How sub judice works in Singapore

by Nurul Azliah

Home Affairs minister K Shanmugam on Tuesday spoke about sub judice during his ministerial statement on the Benjamin Lim case in Parliament.

Before he began to lay out the facts leading to the death of the 14-year-old student, he explained that he had consulted the Attorney-General’s Chambers for advice on what he could say in his ministerial statement, as the Coroner’s Inquiry into the death was still pending.

“Sub Judice principles set out what can and cannot be said when a court hearing, inquiry, is pending,” he said.

He added that statements which imply the five officers had interviewed Benjamin, that the police had intimidated the deceased into wrongly admitting to guilt, that the officers were not wearing plain clothes, and that these were some of the reasons that could possible lead to the suicide, may possibly infringe the principles of sub judice.

So what is sub judice?

According to the Attorney-General’s Chambers (AGC), sub judice is a form of contempt of court, is “essentially conduct that may impede the functionality of the court”.

Sub judice comprises a range of acts which risk “prejudicing or interfering with particular legal proceedings”.

For example, on 11 February 2015, the AGC published a release to remind the public not to post comments online that could affect the ongoing proceedings relating to a case of three men who were charged on 7 February 2015 for an incident during a Thaipusam proceeding.  

Lawyers that Yahoo Singapore spoke to said the objective of sub judice is to prevent people from making public statements that could influence the minds of decision makers in court.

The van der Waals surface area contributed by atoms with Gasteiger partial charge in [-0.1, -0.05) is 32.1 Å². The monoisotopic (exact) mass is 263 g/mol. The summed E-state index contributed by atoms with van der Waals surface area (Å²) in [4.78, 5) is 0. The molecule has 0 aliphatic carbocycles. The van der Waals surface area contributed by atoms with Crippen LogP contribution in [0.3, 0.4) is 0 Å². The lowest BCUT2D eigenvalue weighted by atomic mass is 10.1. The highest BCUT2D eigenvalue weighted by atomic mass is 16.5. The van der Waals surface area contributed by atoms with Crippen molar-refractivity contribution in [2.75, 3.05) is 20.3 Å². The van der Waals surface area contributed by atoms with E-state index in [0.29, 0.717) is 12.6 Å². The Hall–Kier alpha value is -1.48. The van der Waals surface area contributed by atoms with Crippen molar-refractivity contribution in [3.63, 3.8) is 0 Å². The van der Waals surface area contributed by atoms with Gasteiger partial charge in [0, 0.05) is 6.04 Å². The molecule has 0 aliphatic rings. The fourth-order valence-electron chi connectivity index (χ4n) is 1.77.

In the past, these decision makers included the jury. However, the jury system had already been abolished in 1969. Today, the only decision maker in court is the judge.

When can one be liable for sub judice?

Generally, one can be liable for sub judice contempt after court proceedings have commenced.

When a crime has taken place and the media report on it, sub judice infringement is not possible. However, a member of the media could be liable if he or she publishes an article that could risk prejudice after the accused related to the crime has been charged in court - this is when court proceedings have commenced.

Court proceedings refer to any action that happens in court, including the Coroner’s Inquiry (CI).

A coroner is a judge appointed by the state court, and has the duty to determine the cause of death after holding an inquiry, according to the Coroners Act. The chief executive of the Health Sciences Authority will appoint a forensic pathologist to investigate the cause of and circumstances connected to the death of the deceased.

If a coroner wishes to not hold an inquiry, the coroner will have to report the facts to the public prosecutor with reasons for not holding it.

Shanmugam spoke in Parliament on Tuesday about Benjamin Lim before the CI concluded. He will not be liable for sub judice as the minister is also a public official. He said in his ministerial statement on Tuesday that public officials can make statements “if they believe it to be necessary in the public interest - even if there is a hearing pending”.

With that said, it is up to the court to assess whether there is sufficient basis to have the person alleged to have committed contempt be brought to court, or whether the application should be dismissed.

The penalty under the supreme court of judicature act is imprisonment not exceeding six months and/or fine not exceeding $2,000. 

Related stories:

No intention to imply that Benjamin Lim’s death was caused by ‘police intimidation’: Lawyer Thio Shen Yi

Nothing suggests that Benjamin Lim was mistreated by the police: Shanmugam

We cannot forgive the way my son was treated: Benjamin’s father in open letter

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